It is believed this process happened in the lesser known over-pressurizer attacks build into Stuxnet. Pressure sensors are not perfect at translating pressure into an analog output signal, but their errors can be corrected by calibration. The pressure controller can be told what the “real” pressure is for given analog signals and then automatically linearize the measurement to what would be the “real” pressure. If the linearization is overwritten by malicious code on the S7-417 controller, analog pressure readings will be “corrected” during the attack by the pressure controller, which then interprets all analog pressure readings as perfectly normal pressure no matter how high or low their analog values are. The pressure controller then acts accordingly by never opening the stage exhaust valves. In the meantime, actual pressure keeps rising.1

In the Maroochy Attack, Vitek Boden gained remote computer access to the control system and altered data so that whatever function should have occurred at affected pumping stations did not occur or occurred in a different way. The software program installed in the laptop was one developed by Hunter Watertech for its use in changing configurations in the PDS computers. This ultimately led to 800,000 liters of raw sewage being spilled out into the community.2
Modify ParameterImpair Process ControlAdversaries may modify parameters used to instruct industrial control system devices. These devices operate via programs that dictate how and when to perform actions based on such parameters. Such parameters can determine the extent to which an action is performed and may specify additional options. For example, a program on a control system device dictating motor processes may take a parameter defining the total number of seconds to run that motor.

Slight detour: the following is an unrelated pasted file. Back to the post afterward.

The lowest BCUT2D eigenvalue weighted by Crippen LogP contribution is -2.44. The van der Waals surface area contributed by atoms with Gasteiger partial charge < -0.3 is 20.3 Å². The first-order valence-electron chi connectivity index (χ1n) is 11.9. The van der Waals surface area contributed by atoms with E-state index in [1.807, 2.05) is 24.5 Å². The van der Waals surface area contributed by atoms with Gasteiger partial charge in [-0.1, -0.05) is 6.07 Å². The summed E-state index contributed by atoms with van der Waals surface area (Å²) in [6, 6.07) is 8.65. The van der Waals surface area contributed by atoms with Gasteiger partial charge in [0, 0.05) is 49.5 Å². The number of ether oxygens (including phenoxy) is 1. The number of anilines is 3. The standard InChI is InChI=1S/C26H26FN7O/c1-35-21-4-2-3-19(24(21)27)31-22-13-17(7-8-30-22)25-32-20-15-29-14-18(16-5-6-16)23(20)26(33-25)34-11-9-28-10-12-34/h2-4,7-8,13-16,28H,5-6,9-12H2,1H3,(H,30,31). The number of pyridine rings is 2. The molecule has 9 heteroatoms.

An adversary can potentially modify these parameters to produce an outcome outside of what was intended by the operators. By modifying system and process critical parameters, the adversary may cause Impact to equipment and/or control processes. Modified parameters may be turned into dangerous, out-of-bounds, or unexpected values from typical operations. For example, specifying that a process run for more or less time than it should, or dictating an unusually high, low, or invalid value as a parameter.

In the Maroochy Attack, Vitek Boden gained remote computer access to the control system and altered data so that whatever function should have occurred at affected pumping stations did not occur or occurred in a different way. The software program installed in the laptop was one developed by Hunter Watertech for its use in changing configurations in the PDS computers. This ultimately led to 800,000 liters of raw sewage being spilled out into the community.2
Module FirmwarePersistence
Impair Process Control
Adversaries may install malicious or vulnerable firmware onto modular hardware devices. Control system devices often contain modular hardware devices. These devices may have their own set of firmware that is separate from the firmware of the main control system equipment.

This technique is similar to System Firmware, but is conducted on other system components that may not have the same capabilities or level of integrity checking. Although it results in a device re-image, malicious device firmware may provide persistent access to remaining devices.3

An easy point of access for an adversary is the Ethernet card, which may have its own CPU, RAM, and operating system. The adversary may attack and likely exploit the computer on an Ethernet card. Exploitation of the Ethernet card computer may enable the adversary to accomplish additional attacks, such as the following:3

  • Delayed Attack - The adversary may stage an attack in advance and choose when to launch it, such as at a particularly damaging time.
  • Brick the Ethernet Card - Malicious firmware may be programmed to result in an Ethernet card failure, requiring a factory return.
  • "Random" Attack or Failure - The adversary may load malicious firmware onto multiple field devices. Execution of an attack and the time it occurs is generated by a pseudo-random number generator.